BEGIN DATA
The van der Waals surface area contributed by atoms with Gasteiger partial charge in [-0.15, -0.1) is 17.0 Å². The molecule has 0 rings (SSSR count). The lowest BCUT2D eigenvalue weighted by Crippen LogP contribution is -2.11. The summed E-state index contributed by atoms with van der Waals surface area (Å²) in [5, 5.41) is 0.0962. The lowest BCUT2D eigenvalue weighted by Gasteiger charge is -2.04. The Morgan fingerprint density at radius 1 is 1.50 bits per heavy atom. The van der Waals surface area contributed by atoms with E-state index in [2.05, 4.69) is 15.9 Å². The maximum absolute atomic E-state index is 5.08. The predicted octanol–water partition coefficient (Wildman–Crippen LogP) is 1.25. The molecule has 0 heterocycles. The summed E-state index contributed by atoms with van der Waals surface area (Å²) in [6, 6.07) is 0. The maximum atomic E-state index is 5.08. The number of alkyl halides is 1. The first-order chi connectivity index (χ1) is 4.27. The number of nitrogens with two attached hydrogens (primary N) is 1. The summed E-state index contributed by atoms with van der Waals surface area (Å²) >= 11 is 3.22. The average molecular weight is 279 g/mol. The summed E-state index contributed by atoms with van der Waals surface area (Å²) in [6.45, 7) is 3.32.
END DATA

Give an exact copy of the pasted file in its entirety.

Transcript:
The van der Waals surface area contributed by atoms with Gasteiger partial charge in [-0.15, -0.1) is 17.0 Å². The molecule has 0 rings (SSSR count). The lowest BCUT2D eigenvalue weighted by Crippen LogP contribution is -2.11. The summed E-state index contributed by atoms with van der Waals surface area (Å²) in [5, 5.41) is 0.0962. The lowest BCUT2D eigenvalue weighted by Gasteiger charge is -2.04. The Morgan fingerprint density at radius 1 is 1.50 bits per heavy atom. The van der Waals surface area contributed by atoms with E-state index in [2.05, 4.69) is 15.9 Å². The maximum absolute atomic E-state index is 5.08. The predicted octanol–water partition coefficient (Wildman–Crippen LogP) is 1.25. The molecule has 0 heterocycles. The summed E-state index contributed by atoms with van der Waals surface area (Å²) in [6, 6.07) is 0. The maximum atomic E-state index is 5.08. The number of alkyl halides is 1. The first-order chi connectivity index (χ1) is 4.27. The number of nitrogens with two attached hydrogens (primary N) is 1. The summed E-state index contributed by atoms with van der Waals surface area (Å²) >= 11 is 3.22. The average molecular weight is 279 g/mol. The summed E-state index contributed by atoms with van der Waals surface area (Å²) in [6.45, 7) is 3.32.